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babylonsister Donating Member (1000+ posts) Send PM | Profile | Ignore Wed Oct-27-10 10:18 PM
Original message
HOW do we get rid of the 60 vote requirement? It always
sucked for this or every admin; why is it 'the rule' now?

Thanks, and I brought this up because of the Prez on Stewart's show.

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Tansy_Gold Donating Member (1000+ posts) Send PM | Profile | Ignore Wed Oct-27-10 10:24 PM
Response to Original message
1. I think it used to be 67.
IIRC from reading Ted Kennedy's book, shortly after Kennedy was elected to the Senate, the fillbuster rule was changed, dropping it from 67 to 60. But I don't know the details.



TG
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bemildred Donating Member (1000+ posts) Send PM | Profile | Ignore Wed Oct-27-10 10:27 PM
Response to Original message
2. You need a 2/3 vote in the Senate to change the rules, IIRC.
It used to be required that a Senator actually get up and talk to in order to filibuster, but that was foolishly done away with, so now it costs you nothing to filibuster something, UNLESS the "leadership" - and I use that term loosely - wants it passed, and then they hold a voice vote in the middle of the night and don't let anybody read it first.
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givemebackmycountry Donating Member (1000+ posts) Send PM | Profile | Ignore Wed Oct-27-10 10:31 PM
Response to Original message
3. It never seemed to faze Dubya now did it?
They got damn near EVERYTHING they wanted.



Remember?
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Doctor_J Donating Member (1000+ posts) Send PM | Profile | Ignore Wed Oct-27-10 10:35 PM
Response to Original message
4. We're going to be glad we have it pretty soon
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countrydad58 Donating Member (274 posts) Send PM | Profile | Ignore Thu Oct-28-10 05:51 AM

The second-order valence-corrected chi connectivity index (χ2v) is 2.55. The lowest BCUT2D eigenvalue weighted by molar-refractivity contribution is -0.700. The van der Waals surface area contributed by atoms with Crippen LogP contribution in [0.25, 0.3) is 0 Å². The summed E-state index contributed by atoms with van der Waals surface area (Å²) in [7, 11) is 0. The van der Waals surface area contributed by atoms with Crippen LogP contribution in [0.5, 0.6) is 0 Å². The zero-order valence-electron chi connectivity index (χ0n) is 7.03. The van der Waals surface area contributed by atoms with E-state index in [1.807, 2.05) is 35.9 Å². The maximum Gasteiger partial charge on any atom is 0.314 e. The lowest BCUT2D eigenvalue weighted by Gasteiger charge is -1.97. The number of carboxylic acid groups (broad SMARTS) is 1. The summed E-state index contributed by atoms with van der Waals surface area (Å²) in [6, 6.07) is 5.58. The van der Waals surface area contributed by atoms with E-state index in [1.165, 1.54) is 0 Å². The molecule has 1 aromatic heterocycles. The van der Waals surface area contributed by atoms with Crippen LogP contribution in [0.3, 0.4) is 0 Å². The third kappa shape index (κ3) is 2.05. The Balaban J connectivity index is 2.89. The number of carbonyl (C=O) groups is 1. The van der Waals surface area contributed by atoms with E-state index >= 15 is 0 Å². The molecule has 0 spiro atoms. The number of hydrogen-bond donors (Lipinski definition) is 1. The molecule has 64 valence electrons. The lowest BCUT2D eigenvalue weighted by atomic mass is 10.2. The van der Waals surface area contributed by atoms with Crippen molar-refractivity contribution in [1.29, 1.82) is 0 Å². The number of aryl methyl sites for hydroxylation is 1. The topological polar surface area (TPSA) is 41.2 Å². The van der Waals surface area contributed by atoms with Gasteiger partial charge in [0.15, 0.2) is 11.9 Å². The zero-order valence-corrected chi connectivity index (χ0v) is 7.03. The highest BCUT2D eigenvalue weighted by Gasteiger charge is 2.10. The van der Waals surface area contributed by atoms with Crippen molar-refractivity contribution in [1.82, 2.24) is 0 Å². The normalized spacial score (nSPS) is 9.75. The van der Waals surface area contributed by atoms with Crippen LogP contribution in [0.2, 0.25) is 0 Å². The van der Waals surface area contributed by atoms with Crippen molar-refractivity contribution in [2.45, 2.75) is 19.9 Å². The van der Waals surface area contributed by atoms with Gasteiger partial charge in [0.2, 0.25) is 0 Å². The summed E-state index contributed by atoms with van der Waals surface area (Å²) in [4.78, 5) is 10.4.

Response to Reply #4
14. Amen!
But saying that, If you filibuster, you must pro actively do that in front of c-Span cameras, so we all can see what & why! Not this namby Pamby "Filibuster " Procedure that is in place!
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MadHound Donating Member (1000+ posts) Send PM | Profile | Ignore Wed Oct-27-10 10:38 PM
Response to Original message
5. It's easy, force a real, live filibuster,
And use the bully pulpit to beat the offending Senators over the head like the obstructionists they are. Do that a couple of times and the 'Pugs will back down.

As far as getting rid of it for good, I don't think that is a good idea. It is there for a purpose, to keep utterly horrible legislation from getting through. Granted, the Dems rarely use it anymore, but I would still like for it to be available if needed.
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Ozymanithrax Donating Member (1000+ posts) Send PM | Profile | Ignore Wed Oct-27-10 10:40 PM
Response to Original message
6. Convince the Senate to change its rules.
The 60 vote requirement is part of the Senate rules, which they create themselves without input from most Americans.

Of course, we love that 60 vote rule back when Republicans had the majority in the Senate and thought Republicans using the "Nuclear Option" to create a majority rules Senate was a crime against Democracy.
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liberalpragmatist Donating Member (1000+ posts) Send PM | Profile | Ignore Wed Oct-27-10 10:50 PM
Response to Original message
7. It's got a weird history
Originally, the Senate had a rule to simply move to a vote with a majority - the so-called "previous question motion." But under Aaron Burr's leadership, they got rid of it because it had never been used. Some decades later, senators began to realize they could just refuse to grant unanimous consent to move onto a vote - since the Senate runs on the principle of unanimous consent, without it, nothing can be done.

Gradually filibustering increased post-Civil War, but they used to remain short because people had to actually just keep talking AND there was an implicit assumption that if senators didn't eventually yield the floor, a majority would act to cut off debate by changing the rules. However, when a block of antiwar senators threatened to prevent war funding during WWI, the Wilson Administration and Senate leadership broke the filibuster and instituted a new rule allowing 2/3 of the Senate to waive unanimous consent and override a filibuster.

Paradoxically, this actually increased the frequency because whereas before the implicit assumption had been that a majority would get rid of a filibuster, now there was an institutionalized supermajority requirement. It got used in the 1920s to kill civil rights legislation and anti-lynching bills (which would otherwise have passed that early on). From that point on up through the 1960s, the filibuster was mostly used by Southern Dems to kill civil rights legislation.